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Failure is not an Option: Mission Control…
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Failure is not an Option: Mission Control from Mercury to Apollo 13 and… (2000)

by Eugene Kranz

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A really good overview of what went on at Mission Control during the birth of America's manned space program. Kranz is somewhat clinical in his descriptions and you won't find any dirty secrets or revelations. He also gets preachy about what he perceives as a lack of willingness to continue manned space flight by leadership without giving any justification beyond planting flags. In spite of this, Failure Is Not an Option will provide anyone who didn't live through the time period a lens into what it was like and just how bare-bones the materials NASA was working with were. Although not as dramatic as the movies, it is thorough and well written. Definitely worth reading if you have any interest in space exploration. ( )
  csayban | Oct 7, 2016 |
This book is way to detailed. The minutia that are provided are no interest to me and I would think most people would agree. I did not finish the book because I felt it would be a waste of my time. I would not recommend this book unless you are interested in a detailed history of the space program from an insider. ( )
  GlennBell | May 31, 2016 |
When it comes to the space program, most books focus on the astronauts, but the readers do themselves an incredible injustice by skipping the other 95% of the action. This book covers those heroes. I had always thought of Mission Control as similar to Air Traffic Controllers. If the tower isn't open, planes can still land on their own with a specific set of procedures. But Mission Control is just that - they are as integral to the mission as the astronauts and the rockets - every one of them.

For every action of the astronauts - from docking, to EVAs, to even taking a poop, there was someone on the ground whose job it was to worry about that specific aspect of it and how it impacted every other part of the mission. These amazing specialist controllers worked and trained with the primary and the backup astronaut crews to develop the specific procedures for performing every action (potential and planned) the whole team might foreseeably encounter. When it came time to perform those actions, the makeup of the shift of controllers would be the specialists in those areas. So when the action changed from launch to docking rendezvous, the controller shift changed, too.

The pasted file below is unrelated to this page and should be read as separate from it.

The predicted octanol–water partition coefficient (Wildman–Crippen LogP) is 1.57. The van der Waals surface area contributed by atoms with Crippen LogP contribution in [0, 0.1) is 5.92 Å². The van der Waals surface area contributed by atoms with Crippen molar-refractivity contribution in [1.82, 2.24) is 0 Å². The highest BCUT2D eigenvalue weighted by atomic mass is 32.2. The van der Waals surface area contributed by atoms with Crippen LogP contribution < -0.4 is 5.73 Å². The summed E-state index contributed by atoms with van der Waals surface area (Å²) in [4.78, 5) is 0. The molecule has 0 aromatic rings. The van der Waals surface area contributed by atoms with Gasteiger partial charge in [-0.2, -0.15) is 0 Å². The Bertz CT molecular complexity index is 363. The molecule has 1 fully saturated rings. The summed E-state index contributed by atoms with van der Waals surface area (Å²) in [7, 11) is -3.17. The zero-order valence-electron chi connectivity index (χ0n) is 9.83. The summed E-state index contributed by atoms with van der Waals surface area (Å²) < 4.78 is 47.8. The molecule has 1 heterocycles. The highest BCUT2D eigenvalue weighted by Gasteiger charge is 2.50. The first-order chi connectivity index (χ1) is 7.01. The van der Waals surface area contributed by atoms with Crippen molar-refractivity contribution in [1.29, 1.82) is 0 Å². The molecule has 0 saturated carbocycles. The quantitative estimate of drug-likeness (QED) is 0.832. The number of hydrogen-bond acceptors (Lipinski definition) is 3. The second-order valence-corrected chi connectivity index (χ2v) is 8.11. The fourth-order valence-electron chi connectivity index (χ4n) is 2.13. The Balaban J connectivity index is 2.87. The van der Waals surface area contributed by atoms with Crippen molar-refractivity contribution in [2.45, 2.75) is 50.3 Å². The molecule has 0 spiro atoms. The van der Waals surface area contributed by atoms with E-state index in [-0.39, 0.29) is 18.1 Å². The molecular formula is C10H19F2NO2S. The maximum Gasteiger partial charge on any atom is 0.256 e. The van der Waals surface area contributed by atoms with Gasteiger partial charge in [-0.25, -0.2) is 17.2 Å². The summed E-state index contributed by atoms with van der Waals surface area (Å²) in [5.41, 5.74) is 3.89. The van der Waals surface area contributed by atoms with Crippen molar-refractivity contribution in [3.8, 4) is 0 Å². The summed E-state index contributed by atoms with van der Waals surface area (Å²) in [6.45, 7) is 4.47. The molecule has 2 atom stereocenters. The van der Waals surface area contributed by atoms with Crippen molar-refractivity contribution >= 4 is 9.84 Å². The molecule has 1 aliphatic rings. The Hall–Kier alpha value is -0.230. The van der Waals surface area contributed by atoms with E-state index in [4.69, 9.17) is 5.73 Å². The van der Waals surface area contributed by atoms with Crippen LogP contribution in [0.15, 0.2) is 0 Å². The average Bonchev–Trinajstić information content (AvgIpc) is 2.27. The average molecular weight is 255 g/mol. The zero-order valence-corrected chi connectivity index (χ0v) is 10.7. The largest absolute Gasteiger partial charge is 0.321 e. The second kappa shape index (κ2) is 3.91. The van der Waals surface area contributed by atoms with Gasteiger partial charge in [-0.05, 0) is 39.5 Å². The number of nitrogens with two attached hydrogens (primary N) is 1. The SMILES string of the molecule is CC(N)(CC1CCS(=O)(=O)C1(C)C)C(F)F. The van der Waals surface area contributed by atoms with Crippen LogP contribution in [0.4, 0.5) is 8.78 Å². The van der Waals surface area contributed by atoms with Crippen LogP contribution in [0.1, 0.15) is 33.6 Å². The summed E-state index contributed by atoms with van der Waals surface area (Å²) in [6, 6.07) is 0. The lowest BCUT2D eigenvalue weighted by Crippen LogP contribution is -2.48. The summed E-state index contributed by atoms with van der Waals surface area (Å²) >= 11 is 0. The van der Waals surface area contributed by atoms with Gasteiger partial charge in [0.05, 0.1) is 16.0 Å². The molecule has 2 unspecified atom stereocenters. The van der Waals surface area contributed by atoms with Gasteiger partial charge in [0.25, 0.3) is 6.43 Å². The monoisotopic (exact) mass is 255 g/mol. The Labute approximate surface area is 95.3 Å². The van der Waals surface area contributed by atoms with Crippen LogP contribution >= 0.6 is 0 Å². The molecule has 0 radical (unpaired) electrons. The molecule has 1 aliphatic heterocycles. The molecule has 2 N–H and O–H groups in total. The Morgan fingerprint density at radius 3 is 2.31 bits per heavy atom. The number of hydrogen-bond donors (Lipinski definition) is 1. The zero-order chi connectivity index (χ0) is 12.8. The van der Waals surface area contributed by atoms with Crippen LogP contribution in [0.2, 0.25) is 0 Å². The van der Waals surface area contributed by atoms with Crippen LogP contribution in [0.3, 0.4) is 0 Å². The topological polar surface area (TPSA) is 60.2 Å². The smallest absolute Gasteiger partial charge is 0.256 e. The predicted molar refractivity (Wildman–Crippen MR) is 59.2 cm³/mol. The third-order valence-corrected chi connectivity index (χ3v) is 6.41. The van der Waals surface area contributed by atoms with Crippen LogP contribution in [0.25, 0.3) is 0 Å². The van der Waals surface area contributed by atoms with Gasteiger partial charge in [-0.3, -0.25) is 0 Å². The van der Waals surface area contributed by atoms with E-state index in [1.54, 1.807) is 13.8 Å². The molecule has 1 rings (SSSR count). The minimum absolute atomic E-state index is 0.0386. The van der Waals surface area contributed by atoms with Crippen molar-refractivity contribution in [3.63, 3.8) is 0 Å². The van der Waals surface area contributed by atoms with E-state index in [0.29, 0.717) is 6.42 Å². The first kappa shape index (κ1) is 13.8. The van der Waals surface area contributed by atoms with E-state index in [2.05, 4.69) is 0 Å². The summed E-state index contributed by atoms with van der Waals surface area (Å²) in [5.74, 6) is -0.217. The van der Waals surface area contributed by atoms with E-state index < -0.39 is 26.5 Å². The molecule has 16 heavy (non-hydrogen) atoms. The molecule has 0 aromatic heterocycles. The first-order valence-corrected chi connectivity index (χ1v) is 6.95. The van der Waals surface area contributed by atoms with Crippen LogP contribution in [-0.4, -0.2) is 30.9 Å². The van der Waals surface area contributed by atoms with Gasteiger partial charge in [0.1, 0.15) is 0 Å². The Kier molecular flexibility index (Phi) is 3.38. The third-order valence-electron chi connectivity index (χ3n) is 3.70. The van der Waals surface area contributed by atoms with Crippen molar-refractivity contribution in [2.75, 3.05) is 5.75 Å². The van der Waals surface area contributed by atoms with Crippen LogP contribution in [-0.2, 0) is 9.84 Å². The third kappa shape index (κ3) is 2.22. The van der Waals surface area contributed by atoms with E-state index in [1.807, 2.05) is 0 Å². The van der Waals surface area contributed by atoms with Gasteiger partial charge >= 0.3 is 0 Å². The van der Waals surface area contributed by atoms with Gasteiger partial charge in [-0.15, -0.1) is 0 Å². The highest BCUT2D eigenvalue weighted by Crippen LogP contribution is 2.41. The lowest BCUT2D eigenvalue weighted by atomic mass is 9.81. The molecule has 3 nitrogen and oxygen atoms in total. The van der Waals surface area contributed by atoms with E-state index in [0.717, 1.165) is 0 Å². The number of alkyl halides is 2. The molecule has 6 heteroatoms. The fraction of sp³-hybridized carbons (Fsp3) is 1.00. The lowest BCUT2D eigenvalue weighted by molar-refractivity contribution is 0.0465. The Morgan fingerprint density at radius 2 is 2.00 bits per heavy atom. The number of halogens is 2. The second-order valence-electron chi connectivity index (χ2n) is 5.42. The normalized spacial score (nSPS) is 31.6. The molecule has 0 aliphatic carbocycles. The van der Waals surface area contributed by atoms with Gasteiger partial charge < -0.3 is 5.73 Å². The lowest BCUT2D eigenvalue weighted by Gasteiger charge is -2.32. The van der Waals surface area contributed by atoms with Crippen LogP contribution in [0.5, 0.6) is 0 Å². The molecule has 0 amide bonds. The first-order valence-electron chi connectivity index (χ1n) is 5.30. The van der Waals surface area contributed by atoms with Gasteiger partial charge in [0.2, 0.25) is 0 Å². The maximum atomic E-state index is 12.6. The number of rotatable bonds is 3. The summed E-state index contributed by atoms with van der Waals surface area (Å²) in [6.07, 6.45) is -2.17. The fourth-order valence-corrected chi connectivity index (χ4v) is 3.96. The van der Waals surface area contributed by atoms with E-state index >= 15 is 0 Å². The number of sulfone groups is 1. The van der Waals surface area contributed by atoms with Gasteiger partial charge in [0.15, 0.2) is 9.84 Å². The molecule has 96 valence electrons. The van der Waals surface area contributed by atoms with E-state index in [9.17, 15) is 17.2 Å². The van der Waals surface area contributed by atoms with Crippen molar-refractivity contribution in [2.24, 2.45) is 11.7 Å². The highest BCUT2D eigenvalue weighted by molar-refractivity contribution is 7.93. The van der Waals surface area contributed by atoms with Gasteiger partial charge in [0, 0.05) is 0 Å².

The Apollo 14 mission is one great example. Paraphrasing a chapter, one of the controllers had detected a problem with the ABORT switch. After a quick conference with other specialists, they called a backroom of other experts who was there to specifically back him up. Behind that back room of specialists was a software team from MIT on the line waiting just in case. While the astronauts were preparing and proceeding with their lunar descent, the MIT team had written a software patch, the back room team had tested it with the backup astronaut crew in the SIM and then transmitted to the crew. Without their efforts, the landing would have been scrubbed.

As another example, every time the launch was put on hold, there was a trajectory controller who performed the calculations for the new trajectory and upload it to the computers. You have to think, every minute means a new trajectory!

The Apollo 13 movie only hints at the immense pressure these guys were under. No rocket was perfect and every mission required troubleshooting (and fixing) one set of problems after another. Live. Thanks to Gene for giving these guys their due.

Another book that I think of as essential is Deke Slayton's book, "Deke!" This bridges the gap between astronauts and admin and how many of the decisions were made (such as who was first in space or on the moon). ( )